A Song of July – A poem by Enid Blyton

To fill in the gap as we have no contributor today, I’ve chosen to bring you one of Blyton’s Poems called A Song of July.

Softly the river goes swaying along,
Dreamily singing its rippling song,
Round by the mill, and away by the trees,
Caressing the little boats lying at ease,
Lazily murm’ring a lullaby,
Drowsily wrapped in the heat of July.

Tall is the corn, a-curtseying low,
Whenever the breezes begin to blow,
Whispering secrets, innocent, sweet,
Half-asleep in the shimmering heat
That quivers and trembles all the day through,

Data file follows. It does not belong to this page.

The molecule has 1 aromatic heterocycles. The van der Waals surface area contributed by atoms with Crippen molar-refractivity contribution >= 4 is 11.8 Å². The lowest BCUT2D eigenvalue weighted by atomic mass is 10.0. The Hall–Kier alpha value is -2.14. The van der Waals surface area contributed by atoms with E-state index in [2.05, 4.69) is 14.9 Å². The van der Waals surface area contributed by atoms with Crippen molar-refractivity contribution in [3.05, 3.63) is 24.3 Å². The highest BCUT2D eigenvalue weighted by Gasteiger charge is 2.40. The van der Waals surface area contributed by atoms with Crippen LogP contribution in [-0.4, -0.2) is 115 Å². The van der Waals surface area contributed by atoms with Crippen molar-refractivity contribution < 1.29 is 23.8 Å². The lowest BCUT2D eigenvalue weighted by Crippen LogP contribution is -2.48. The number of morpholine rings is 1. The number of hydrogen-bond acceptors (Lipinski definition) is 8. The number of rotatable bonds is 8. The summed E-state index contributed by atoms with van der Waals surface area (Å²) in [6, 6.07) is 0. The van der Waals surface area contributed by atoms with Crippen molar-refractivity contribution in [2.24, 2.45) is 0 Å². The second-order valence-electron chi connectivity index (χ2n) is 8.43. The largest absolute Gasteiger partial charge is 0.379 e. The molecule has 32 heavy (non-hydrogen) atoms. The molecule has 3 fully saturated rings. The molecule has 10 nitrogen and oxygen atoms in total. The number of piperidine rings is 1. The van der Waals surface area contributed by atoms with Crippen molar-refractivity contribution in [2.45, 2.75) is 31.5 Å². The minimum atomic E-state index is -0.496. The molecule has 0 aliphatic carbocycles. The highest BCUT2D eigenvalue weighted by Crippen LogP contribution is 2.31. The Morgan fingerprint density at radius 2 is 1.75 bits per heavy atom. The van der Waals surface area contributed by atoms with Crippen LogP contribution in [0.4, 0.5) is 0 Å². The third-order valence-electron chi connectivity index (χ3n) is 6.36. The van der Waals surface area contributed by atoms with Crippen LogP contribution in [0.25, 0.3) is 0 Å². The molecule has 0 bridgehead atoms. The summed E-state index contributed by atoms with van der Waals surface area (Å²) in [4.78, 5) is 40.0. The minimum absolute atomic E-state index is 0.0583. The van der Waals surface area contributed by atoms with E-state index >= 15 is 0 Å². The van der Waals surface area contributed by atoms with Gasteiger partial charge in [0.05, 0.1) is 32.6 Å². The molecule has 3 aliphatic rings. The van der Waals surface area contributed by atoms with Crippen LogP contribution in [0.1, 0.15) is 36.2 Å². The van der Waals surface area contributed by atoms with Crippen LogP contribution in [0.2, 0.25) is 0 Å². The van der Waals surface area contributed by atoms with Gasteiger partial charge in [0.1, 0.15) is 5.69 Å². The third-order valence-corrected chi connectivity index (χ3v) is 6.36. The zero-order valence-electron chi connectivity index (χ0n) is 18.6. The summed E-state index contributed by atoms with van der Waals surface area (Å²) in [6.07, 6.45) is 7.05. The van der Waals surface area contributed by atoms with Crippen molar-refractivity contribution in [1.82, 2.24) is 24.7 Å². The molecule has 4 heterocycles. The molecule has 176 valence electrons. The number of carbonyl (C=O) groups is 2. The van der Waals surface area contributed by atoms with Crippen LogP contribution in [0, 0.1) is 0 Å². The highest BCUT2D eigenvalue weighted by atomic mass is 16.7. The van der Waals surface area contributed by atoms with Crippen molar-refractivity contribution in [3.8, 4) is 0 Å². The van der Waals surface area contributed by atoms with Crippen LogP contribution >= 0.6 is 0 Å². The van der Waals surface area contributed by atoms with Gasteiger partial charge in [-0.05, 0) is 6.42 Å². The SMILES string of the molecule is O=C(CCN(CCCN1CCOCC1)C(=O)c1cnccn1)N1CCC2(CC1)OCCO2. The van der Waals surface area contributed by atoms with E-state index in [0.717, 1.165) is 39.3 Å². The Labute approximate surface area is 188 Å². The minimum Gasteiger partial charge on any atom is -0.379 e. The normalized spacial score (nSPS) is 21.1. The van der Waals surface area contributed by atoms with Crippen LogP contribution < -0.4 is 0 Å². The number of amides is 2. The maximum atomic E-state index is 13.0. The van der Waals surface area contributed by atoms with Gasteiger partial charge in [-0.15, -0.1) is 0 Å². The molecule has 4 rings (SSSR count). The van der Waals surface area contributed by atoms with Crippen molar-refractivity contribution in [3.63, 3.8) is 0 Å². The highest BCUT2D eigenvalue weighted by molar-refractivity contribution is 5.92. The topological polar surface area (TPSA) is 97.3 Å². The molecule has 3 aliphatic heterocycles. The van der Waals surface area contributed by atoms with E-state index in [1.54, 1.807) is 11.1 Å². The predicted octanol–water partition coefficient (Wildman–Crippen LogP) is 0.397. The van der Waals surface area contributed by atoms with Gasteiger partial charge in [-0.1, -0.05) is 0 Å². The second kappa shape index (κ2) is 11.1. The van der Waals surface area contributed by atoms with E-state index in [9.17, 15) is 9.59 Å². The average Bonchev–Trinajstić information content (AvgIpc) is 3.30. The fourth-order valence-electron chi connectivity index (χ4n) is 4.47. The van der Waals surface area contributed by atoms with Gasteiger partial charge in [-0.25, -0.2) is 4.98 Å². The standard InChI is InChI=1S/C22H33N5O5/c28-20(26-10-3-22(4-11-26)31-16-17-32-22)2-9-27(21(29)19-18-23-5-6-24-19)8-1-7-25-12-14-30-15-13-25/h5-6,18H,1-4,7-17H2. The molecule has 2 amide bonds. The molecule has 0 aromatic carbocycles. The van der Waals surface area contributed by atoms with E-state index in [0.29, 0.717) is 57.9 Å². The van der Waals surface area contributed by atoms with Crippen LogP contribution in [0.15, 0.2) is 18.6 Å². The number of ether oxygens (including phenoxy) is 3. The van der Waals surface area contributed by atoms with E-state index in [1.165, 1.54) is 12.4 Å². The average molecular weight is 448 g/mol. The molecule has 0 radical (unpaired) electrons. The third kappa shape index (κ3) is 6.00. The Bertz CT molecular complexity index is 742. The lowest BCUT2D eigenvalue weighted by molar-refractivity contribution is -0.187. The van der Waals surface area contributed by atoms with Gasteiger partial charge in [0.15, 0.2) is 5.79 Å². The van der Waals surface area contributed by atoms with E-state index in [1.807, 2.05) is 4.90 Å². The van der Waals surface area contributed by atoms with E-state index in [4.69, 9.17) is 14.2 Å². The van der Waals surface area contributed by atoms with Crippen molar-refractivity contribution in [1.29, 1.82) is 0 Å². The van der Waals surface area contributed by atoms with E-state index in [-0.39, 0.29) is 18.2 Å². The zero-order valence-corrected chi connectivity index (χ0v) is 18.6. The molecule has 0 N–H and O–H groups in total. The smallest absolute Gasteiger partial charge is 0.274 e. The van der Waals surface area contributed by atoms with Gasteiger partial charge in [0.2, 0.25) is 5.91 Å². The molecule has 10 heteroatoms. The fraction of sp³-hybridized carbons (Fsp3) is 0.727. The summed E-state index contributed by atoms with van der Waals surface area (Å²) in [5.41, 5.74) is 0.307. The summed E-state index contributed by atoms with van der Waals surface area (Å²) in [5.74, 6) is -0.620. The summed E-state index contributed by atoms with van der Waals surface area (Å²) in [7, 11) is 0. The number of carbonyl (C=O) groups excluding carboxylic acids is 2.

Wrapping the hills in mist of blue.

Roses droop on the wayside hedge,
White ducks drowse by the water’s edge.
Birds are silent among the trees,
And only the brook and the breeze,
Croon a soon as they go their way,
For the poppies dance to, lissom and gay.

"Tall is the Corn, a-curtseying low"

“Tall is the Corn, a-curtseying low”

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